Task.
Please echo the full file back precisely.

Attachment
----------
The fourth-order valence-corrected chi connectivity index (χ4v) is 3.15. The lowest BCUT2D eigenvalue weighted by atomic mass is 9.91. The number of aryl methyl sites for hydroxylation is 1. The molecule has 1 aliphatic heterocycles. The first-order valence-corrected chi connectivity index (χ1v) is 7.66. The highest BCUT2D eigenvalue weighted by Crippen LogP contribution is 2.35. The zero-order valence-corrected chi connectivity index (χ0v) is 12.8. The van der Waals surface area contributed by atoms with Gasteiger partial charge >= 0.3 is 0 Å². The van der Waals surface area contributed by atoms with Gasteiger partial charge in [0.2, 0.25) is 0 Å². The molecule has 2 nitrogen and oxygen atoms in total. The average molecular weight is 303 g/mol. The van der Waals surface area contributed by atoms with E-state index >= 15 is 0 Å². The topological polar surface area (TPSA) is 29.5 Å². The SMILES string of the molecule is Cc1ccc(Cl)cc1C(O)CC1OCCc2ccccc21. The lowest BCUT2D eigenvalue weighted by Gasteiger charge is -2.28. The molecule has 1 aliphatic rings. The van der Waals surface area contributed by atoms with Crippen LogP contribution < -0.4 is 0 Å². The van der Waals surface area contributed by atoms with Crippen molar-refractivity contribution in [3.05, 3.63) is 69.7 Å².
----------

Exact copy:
The fourth-order valence-corrected chi connectivity index (χ4v) is 3.15. The lowest BCUT2D eigenvalue weighted by atomic mass is 9.91. The number of aryl methyl sites for hydroxylation is 1. The molecule has 1 aliphatic heterocycles. The first-order valence-corrected chi connectivity index (χ1v) is 7.66. The highest BCUT2D eigenvalue weighted by Crippen LogP contribution is 2.35. The zero-order valence-corrected chi connectivity index (χ0v) is 12.8. The van der Waals surface area contributed by atoms with Gasteiger partial charge >= 0.3 is 0 Å². The van der Waals surface area contributed by atoms with Gasteiger partial charge in [0.2, 0.25) is 0 Å². The molecule has 2 nitrogen and oxygen atoms in total. The average molecular weight is 303 g/mol. The van der Waals surface area contributed by atoms with E-state index >= 15 is 0 Å². The topological polar surface area (TPSA) is 29.5 Å². The SMILES string of the molecule is Cc1ccc(Cl)cc1C(O)CC1OCCc2ccccc21. The lowest BCUT2D eigenvalue weighted by Gasteiger charge is -2.28. The molecule has 1 aliphatic rings. The van der Waals surface area contributed by atoms with Crippen LogP contribution < -0.4 is 0 Å². The van der Waals surface area contributed by atoms with Crippen molar-refractivity contribution in [3.05, 3.63) is 69.7 Å².